Put your records on



Sophia Magyar, Staff Writer

When people think of the term “record”, they generally think of it as another term for an album or CD. Well, don’t be deceived, because the term actually refers to vinyl, which is form of music from back in the day before cds and cassettes.

Vinyl has been around ever since the 1950s when Ewing Dunbar Nunn invented it; it is now making its comeback. More and more young people like myself are discovering the pure sound that comes from vinyl.

We live in a digital age where the thought of listening to music on anything other than our phone or computer is bizarre. Listening to music through a phone isn’t even close to the experience one gets from listening to vinyl. There’s just something oddly satisfying and relaxing about watching the record go round and round as the needle hits the grooves.

Many people are getting back into vinyl because they miss hearing the songs they grew up with. According to statista.com, Vinyl sales in the U.S went from 1 million in 2007 to a record 11.9 million in 2015. This is mostly due to the fact that vinyl is the easiest way to find music as far back as the 1950’s.

People of the younger generation are discovering that vinyl is the way to go.

“Listening to vinyl is a totally different experience than listening to a song a on a phone, it sounds real. When you put songs into an MP3 file it can get distorted and lose depth, unlike vinyl,” says senior Kendall Barachy.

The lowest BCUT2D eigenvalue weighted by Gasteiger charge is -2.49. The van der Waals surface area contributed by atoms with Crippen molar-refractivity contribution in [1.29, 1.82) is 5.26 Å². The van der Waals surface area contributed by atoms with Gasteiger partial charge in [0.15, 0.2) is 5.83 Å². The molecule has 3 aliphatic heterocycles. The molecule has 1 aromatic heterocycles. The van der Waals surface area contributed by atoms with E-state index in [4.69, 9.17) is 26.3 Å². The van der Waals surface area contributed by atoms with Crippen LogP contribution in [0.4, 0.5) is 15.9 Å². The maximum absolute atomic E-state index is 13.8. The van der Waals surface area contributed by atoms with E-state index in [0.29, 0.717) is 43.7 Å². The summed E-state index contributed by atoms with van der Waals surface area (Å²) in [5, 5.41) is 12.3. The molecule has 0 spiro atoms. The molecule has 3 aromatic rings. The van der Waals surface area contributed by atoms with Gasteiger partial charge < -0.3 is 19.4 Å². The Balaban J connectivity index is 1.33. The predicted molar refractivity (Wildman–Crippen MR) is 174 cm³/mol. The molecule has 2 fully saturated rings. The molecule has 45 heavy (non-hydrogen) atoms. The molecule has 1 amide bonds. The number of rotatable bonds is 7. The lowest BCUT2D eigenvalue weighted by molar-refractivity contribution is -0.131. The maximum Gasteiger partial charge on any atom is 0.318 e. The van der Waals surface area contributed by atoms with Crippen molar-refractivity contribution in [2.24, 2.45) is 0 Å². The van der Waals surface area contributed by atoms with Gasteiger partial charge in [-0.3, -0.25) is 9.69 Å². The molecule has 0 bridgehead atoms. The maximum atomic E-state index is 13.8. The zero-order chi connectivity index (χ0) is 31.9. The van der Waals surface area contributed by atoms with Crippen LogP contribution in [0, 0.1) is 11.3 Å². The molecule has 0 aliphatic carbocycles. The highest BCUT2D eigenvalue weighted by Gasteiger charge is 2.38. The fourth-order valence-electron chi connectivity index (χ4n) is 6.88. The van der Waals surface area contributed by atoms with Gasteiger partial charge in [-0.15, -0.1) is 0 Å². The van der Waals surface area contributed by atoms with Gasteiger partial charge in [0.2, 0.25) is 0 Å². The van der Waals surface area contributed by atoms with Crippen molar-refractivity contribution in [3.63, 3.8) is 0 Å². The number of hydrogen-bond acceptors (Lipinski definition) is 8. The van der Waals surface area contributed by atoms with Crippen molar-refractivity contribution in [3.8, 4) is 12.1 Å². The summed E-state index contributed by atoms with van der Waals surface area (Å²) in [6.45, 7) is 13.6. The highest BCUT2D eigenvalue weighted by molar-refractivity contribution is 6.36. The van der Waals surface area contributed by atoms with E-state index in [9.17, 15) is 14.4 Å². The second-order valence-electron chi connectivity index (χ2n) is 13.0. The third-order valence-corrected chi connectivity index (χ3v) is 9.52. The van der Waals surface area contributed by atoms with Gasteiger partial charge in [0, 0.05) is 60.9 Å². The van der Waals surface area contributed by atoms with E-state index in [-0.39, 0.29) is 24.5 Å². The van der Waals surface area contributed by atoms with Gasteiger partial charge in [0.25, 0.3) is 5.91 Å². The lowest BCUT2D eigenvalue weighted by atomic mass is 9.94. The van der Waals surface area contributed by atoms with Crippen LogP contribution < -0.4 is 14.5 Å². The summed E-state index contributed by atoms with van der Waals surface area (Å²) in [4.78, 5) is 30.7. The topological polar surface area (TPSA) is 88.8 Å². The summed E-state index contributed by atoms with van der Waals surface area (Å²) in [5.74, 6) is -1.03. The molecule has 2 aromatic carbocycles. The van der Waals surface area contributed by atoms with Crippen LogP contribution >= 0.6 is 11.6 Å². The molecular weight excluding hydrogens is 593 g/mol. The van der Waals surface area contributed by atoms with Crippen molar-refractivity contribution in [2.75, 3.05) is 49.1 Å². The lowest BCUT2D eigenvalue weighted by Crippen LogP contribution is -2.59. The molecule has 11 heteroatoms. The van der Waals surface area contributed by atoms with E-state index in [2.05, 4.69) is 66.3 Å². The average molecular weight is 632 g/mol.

It’s possible to time travel through the decades with vinyl as it provides us with music from decades we weren’t even alive in. Junior Bailey Brown describes her experience with vinyl as being timeless: “Every time I play a record it kind of takes me back in time. I have a Sam Cooke album and each time I drop the needle it brings me back to the 60s.”

If you’re looking to get into vinyl, a good start would be asking your parents if they still have their old record player. If not, some of the higher quality players that are reasonably priced are Audio Technica, Electrohome, and Jensen. Despite how popular they are, Crosley’s are actually one of the cheapest made players out there, so if you want quality sound I don’t recommend buying one of these. Other great stores to find both old and new records are The Exclusive Company or Half Price Books.

Vinyl is something that has been appreciated since the 1950’s and as it’s on the rise I believe people will discover the pure and timeless sound of it. It can bring back memories and bring people together at the same time. So next time you listen to music on your phone, imagine how it would sound on vinyl instead.